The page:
Highly Commended 2019, Wildlife Photojournalism
Canon EOS 700D + 18–55mm f3.5–5.6 lens at 18mm; 1/1250 sec at f4.5; ISO 100
From a distance, the beach scene at Alabama’s Bon Secour National Wildlife Refuge looked appealing: blue sky, soft sand, and a Kemp’s ridley sea turtle. But as Matthew and the strandings patrol team got closer they could see the fatal noose around the turtle’s neck attached to the washed-up beach chair. The Kemp’s ridley is not only one of the smallest sea turtles—just two feet long—it is also the most endangered. As Matthew witnesses on his daily nesting patrol, a danger is injury or drowning resulting from discarded fishing gear and rubbish.
Sleeping like a Weddell” height=”844″ src=”https://www.popsci.com/resizer/x_qMS4gVaE6E-uSjUIwL3pwkGNM=/arc-anglerfish-arc2-prod-bonnier.s3.amazonaws.com/public/2IR2ZPSPMJTB2N3QZ3NTAYUPNU.jpg” width=”1500″ />
Highly Commended 2019, Black and White
Canon EOS 7D Mark II + 100–400mm f4.5–5.6 lens at 400mm; 1/500 sec at f8; ISO 400
Hugging its flippers tight to its body, the Weddell seal closed its eyes and appeared to fall into a deep sleep. Lying on fast ice (ice attached to land) off Larsen Harbour, South Georgia, it was relatively safe from its predators and so could completely relax and digest. Shooting from an inflatable boat, Ralf tightly framed the sleeping seal, using the white backdrop of ice and soft light from the overcast sky to mimic the effect of a studio portrait. Converting his image to black and white accentuated the tones and textures of the seal’s dense mottled fur.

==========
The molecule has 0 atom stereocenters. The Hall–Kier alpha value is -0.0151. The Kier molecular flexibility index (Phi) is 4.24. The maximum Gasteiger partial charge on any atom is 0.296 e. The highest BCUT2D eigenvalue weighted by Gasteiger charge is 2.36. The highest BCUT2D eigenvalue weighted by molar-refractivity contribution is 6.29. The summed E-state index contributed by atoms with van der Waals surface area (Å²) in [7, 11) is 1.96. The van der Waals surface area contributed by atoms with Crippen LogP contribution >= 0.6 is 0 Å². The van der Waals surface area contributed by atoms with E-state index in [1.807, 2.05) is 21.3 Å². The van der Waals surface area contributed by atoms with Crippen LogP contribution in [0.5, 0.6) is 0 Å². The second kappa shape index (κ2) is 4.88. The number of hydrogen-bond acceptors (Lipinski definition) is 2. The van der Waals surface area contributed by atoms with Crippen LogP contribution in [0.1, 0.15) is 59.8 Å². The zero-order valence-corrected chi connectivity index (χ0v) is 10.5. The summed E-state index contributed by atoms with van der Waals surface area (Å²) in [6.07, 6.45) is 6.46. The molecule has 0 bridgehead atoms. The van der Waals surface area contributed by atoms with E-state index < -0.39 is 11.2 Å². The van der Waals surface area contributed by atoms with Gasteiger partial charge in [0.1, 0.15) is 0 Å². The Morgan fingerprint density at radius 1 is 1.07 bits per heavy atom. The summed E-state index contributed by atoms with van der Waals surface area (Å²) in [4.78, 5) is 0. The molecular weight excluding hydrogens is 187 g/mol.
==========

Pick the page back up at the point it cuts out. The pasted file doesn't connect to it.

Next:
Jelly baby” height=”1020″ src=”https://www.popsci.com/resizer/sUroEdpUgnLV9WFXFQvxBkykRYg=/arc-anglerfish-arc2-prod-bonnier.s3.amazonaws.com/public/H3FN3BGUS6WE6SIYZHJUS7AUQA.jpg” width=”1500″ />
Highly Commended 2019, Under Water
Nikon D810 + 60mm f2.8 lens; 1/320 sec at f22; ISO 64; Nauticam housing; Inon Z-240 strobes
A juvenile jackfish peers out from inside a small jellyfish off Tahiti in French Polynesia. With nowhere to hide in the open ocean, it has adopted the jelly as an overnight travelling shelter, slipping under the umbrella and possibly immune to the stinging tentacles, which deter potential predators. In hundreds of night dives, says Fabien, “I’ve never seen one without the other.” It is not clear if a jelly derives any benefit or why the relationship breaks down when water acidifies.
Cool drink” height=”1096″ src=”https://www.popsci.com/resizer/7fT4OWCIDPivT0uhLKE_LnS_jCA=/arc-anglerfish-arc2-prod-bonnier.s3.amazonaws.com/public/5PSIPM576N2F7UOTO24OKZ3QCI.jpg” width=”1500″ />
Highly Commended 2019, Behaviour: Birds
Nikon D500 + 300mm f2.8 lens + 1.7x teleconverter; 1/1600 sec at f8 (+0.3 e/v); ISO 1600; cable release; Gitzo tripod + Mongoose head
On a bitterly cold morning on the Japanese island of Hokkaido, Diana came across a delightful scene. A flock of long-tailed tits and marsh tits were gathered around a long icicle hanging from a branch, taking turns to nibble the tip. Two days later, Diana returned and found that the icicle remained and tits were still drinking from it. But when the sun came out and the ice began to melt, one long‑tailed tit chose to cling to the icicle instead of hovering. That instantly brought the performance to an end, as the entire structure cracked and then crashed to the ground.